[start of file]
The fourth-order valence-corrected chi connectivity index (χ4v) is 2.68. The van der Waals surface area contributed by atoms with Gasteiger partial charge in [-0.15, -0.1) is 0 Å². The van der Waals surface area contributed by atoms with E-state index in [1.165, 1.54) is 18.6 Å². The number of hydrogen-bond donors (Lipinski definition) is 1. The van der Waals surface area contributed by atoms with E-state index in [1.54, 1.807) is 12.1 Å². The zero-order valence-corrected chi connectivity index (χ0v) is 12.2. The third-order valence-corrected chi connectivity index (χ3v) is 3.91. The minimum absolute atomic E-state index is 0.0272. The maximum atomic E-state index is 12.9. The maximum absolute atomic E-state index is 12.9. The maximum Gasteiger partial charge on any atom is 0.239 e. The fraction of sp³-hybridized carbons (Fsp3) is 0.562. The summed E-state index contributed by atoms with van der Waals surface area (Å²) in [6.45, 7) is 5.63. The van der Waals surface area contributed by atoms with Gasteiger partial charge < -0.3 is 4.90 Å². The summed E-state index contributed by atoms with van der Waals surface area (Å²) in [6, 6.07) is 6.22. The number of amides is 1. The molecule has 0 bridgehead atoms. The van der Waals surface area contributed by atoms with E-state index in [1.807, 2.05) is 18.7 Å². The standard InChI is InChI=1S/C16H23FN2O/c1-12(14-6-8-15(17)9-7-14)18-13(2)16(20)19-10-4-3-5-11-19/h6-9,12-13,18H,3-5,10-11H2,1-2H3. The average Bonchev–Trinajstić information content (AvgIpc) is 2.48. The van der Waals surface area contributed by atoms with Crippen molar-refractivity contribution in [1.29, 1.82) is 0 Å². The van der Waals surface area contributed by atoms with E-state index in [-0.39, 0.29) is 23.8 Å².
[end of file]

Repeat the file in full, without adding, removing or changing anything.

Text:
The fourth-order valence-corrected chi connectivity index (χ4v) is 2.68. The van der Waals surface area contributed by atoms with Gasteiger partial charge in [-0.15, -0.1) is 0 Å². The van der Waals surface area contributed by atoms with E-state index in [1.165, 1.54) is 18.6 Å². The number of hydrogen-bond donors (Lipinski definition) is 1. The van der Waals surface area contributed by atoms with E-state index in [1.54, 1.807) is 12.1 Å². The zero-order valence-corrected chi connectivity index (χ0v) is 12.2. The third-order valence-corrected chi connectivity index (χ3v) is 3.91. The minimum absolute atomic E-state index is 0.0272. The maximum atomic E-state index is 12.9. The maximum absolute atomic E-state index is 12.9. The maximum Gasteiger partial charge on any atom is 0.239 e. The fraction of sp³-hybridized carbons (Fsp3) is 0.562. The summed E-state index contributed by atoms with van der Waals surface area (Å²) in [6.45, 7) is 5.63. The van der Waals surface area contributed by atoms with Gasteiger partial charge < -0.3 is 4.90 Å². The summed E-state index contributed by atoms with van der Waals surface area (Å²) in [6, 6.07) is 6.22. The number of amides is 1. The molecule has 0 bridgehead atoms. The van der Waals surface area contributed by atoms with E-state index in [1.807, 2.05) is 18.7 Å². The standard InChI is InChI=1S/C16H23FN2O/c1-12(14-6-8-15(17)9-7-14)18-13(2)16(20)19-10-4-3-5-11-19/h6-9,12-13,18H,3-5,10-11H2,1-2H3. The average Bonchev–Trinajstić information content (AvgIpc) is 2.48. The van der Waals surface area contributed by atoms with Crippen molar-refractivity contribution in [1.29, 1.82) is 0 Å². The van der Waals surface area contributed by atoms with E-state index in [-0.39, 0.29) is 23.8 Å².